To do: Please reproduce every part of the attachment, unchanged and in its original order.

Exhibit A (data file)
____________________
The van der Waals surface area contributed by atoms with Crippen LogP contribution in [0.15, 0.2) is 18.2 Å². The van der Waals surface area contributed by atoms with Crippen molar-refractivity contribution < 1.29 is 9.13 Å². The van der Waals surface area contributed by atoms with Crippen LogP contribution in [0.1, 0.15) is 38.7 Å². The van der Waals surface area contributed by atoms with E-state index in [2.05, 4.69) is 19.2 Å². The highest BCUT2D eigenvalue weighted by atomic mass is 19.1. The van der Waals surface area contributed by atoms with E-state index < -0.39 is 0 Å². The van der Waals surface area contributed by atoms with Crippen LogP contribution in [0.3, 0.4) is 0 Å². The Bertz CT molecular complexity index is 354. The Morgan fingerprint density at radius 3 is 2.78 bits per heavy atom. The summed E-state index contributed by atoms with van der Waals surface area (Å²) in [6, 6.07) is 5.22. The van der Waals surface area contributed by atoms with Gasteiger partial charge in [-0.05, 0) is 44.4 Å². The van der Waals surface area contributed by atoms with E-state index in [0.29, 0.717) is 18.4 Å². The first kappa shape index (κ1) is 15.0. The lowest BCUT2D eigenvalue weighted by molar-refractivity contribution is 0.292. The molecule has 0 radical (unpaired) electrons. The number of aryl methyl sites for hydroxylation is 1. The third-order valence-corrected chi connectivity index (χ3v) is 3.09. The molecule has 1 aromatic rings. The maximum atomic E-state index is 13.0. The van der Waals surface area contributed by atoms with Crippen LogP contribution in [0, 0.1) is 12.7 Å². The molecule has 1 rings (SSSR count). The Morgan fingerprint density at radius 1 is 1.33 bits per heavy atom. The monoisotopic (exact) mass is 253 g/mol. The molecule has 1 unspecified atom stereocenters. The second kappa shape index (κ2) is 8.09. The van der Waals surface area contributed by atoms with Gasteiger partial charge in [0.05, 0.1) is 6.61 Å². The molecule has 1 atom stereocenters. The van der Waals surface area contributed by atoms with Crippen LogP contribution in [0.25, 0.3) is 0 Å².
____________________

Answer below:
The van der Waals surface area contributed by atoms with Crippen LogP contribution in [0.15, 0.2) is 18.2 Å². The van der Waals surface area contributed by atoms with Crippen molar-refractivity contribution < 1.29 is 9.13 Å². The van der Waals surface area contributed by atoms with Crippen LogP contribution in [0.1, 0.15) is 38.7 Å². The van der Waals surface area contributed by atoms with E-state index in [2.05, 4.69) is 19.2 Å². The highest BCUT2D eigenvalue weighted by atomic mass is 19.1. The van der Waals surface area contributed by atoms with E-state index < -0.39 is 0 Å². The van der Waals surface area contributed by atoms with Crippen LogP contribution in [0.3, 0.4) is 0 Å². The Bertz CT molecular complexity index is 354. The Morgan fingerprint density at radius 3 is 2.78 bits per heavy atom. The summed E-state index contributed by atoms with van der Waals surface area (Å²) in [6, 6.07) is 5.22. The van der Waals surface area contributed by atoms with Gasteiger partial charge in [-0.05, 0) is 44.4 Å². The van der Waals surface area contributed by atoms with E-state index in [0.29, 0.717) is 18.4 Å². The first kappa shape index (κ1) is 15.0. The lowest BCUT2D eigenvalue weighted by molar-refractivity contribution is 0.292. The molecule has 0 radical (unpaired) electrons. The number of aryl methyl sites for hydroxylation is 1. The third-order valence-corrected chi connectivity index (χ3v) is 3.09. The molecule has 1 aromatic rings. The maximum atomic E-state index is 13.0. The van der Waals surface area contributed by atoms with Crippen LogP contribution in [0, 0.1) is 12.7 Å². The molecule has 1 rings (SSSR count). The Morgan fingerprint density at radius 1 is 1.33 bits per heavy atom. The monoisotopic (exact) mass is 253 g/mol. The molecule has 1 unspecified atom stereocenters. The second kappa shape index (κ2) is 8.09. The van der Waals surface area contributed by atoms with Gasteiger partial charge in [0.05, 0.1) is 6.61 Å². The molecule has 1 atom stereocenters. The van der Waals surface area contributed by atoms with Crippen LogP contribution in [0.25, 0.3) is 0 Å².